Arizona Court Records Lookup

The following is for information purposes only

Arizona Court Records

What types of courts are in Arizona?

The court system in Arizona is divided into three levels that are determined by the scope of jurisdiction that they have. The first level is comprised of courts with relatively limited jurisdiction, and are often municipal or city courts, with either a magistrate or Justice of the Peace presiding. The cases that are allowed to be heard at the first level are limited by the financial value involved, the specific crime, and the sentence that can be handed down.

The second level contains courts of general jurisdiction that include state-level courts. These make up the majority of the trial courts in Arizona, and they hear by far the widest variety of cases. This level of courts will contain at least one example of county-level facilities which are often simply referred to by their respective county name.

How are Arizona court cases managed?

Court cases in Arizona are managed explicitly by the court and legal entity that initiated them. The only exception is when the case jurisdiction is decided by the charge, potential sentence, or financial value. If a crime occurs in a small municipality, for example, but the monetary value of the damages was too great, the case would be heard by the lowest court permitted to handle a case with stated value.

Arizona Courthouses, Sheriff's Offices, Police Departments, Jails, & Prisons

Which courts are in Arizona?

The courts in Arizona are led by the state supreme court, followed by the state appeals court, and the superior courts which are assigned by the county. The final levels of Arizona courts will be the most local examples, such as municipal courts.

Arizona Supreme Court

The Arizona Supreme Court is the top-level state supreme court for Arizona. There is only one Supreme Court, and it is located in Phoenix. Each justice at the supreme court level is appointed by the Arizona governor. They stand in a retention election after serving their first two years, and every six years thereafter. The mandatory retirement age for Arizona Supreme Court justices is 70.

Arizona Court of Appeals

The Arizona Court of Appeals is an appellate court for the entire state of Arizona. It has two divisions with 22 judges divided by division, with 16 in Phoenix and 6 in Tucson. The purpose of the Arizona Court of Appeals is to consider appeals in civil cases referred by the Superior Court of Arizona.

They are also the arbiter of workers' compensation, tax court determinations, and unemployment benefits final determinations. The Arizona Court of Appeals also holds jurisdiction over criminal matters that have not resulted in a sentence of capital punishment.

The judges are selected from a bipartisan list created by a special commission. The governor appoints the judges based on merit, and they are then subject to a retention vote before serving their 6 year term.

Superior Court of Arizona

The Superior Court of the State of Arizona is the court given general jurisdiction over most common legal matters in the state of Arizona. This includes everything from probate hearings and proceedings, to events of naturalization, and considerations of insolvency that do not require bankruptcy protection. There are 15 branches of the Superior Court of the State of Arizona, one for each of the 15 counties.

They are also needed for situations needing forcible entry or evictions, misdemeanors, felonies, and any case in which the value of the property is $1,000 or more. Also being handled by the Superior Court of the State of Arizona will be cases centering around equity, real estate, or complex cases involving concurrent jurisdiction where exclusivity has been established. The judges for the Superior Court of the State of Arizona are voted in elections with all similar county positions and serve a 4-year term.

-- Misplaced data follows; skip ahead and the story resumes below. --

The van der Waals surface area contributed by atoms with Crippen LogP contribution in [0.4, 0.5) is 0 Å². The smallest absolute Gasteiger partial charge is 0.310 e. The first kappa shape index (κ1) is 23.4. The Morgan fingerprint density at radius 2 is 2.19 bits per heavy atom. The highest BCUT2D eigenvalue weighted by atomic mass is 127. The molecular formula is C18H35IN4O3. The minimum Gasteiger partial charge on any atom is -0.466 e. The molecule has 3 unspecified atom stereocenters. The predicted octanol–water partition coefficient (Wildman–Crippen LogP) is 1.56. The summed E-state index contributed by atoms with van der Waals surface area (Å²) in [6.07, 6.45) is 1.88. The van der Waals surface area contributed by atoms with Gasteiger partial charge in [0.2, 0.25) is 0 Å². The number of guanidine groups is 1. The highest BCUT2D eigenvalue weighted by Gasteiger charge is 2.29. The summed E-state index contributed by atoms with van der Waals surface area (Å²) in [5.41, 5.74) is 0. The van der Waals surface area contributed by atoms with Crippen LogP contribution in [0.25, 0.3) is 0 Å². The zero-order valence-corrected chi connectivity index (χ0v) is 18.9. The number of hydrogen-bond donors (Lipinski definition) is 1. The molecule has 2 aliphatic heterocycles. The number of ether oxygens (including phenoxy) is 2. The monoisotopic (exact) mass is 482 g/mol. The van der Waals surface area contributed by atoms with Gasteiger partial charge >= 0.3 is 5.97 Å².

County Justice of the Peace

The Justice of the Peace, or JP, has jurisdiction similar to a municipal magistrate and is often called to preside over traffic or misdemeanor cases. They are often used when the offenses or affairs of the case are not limited to a single municipality.

The JP is also usually the one to hear and make determinations in county ordinance issues and civil suits, provided they are below the $10,000 limit, or small claims with limits of between $2,500 and $3,500 depending on the county. A JP also has the same power for marriages, swearing-in and administering oaths, and administering justice.

Arizona Municipal Courts

Arizona municipal courts will be the local courts that hold jurisdiction over criminal, civil, traffic, and administrative processes in smaller locations like villages and towns. These will frequently involve municipal ordinance violations that do not warrant referral to higher courts.

What are the federal district courts in Arizona?

There is only one Federal District Court in Arizona, and it is the United States District Court for the District of Arizona. It is the court for the sole federal district that encompasses the whole of Arizona.

The court has locations in Yuma, Flagstaff, Prescott, Phoenix, and Tucson, and is often used to hear statements and case hearings relating to federally-protected lands, like national parks and wildlife preserves.

How to find electronic court records in Arizona?

Citizens who need to find court records or other legal information relating to Arizona courts can be found at the case lookup for the Supreme Court, which offers access to large amounts of Arizona Judicial Branch info. Cases can also often be researched and information obtained from the county website for each respective county. There is a limit, however, as transcripts cannot be obtained electronically, and must be obtained with a separate process.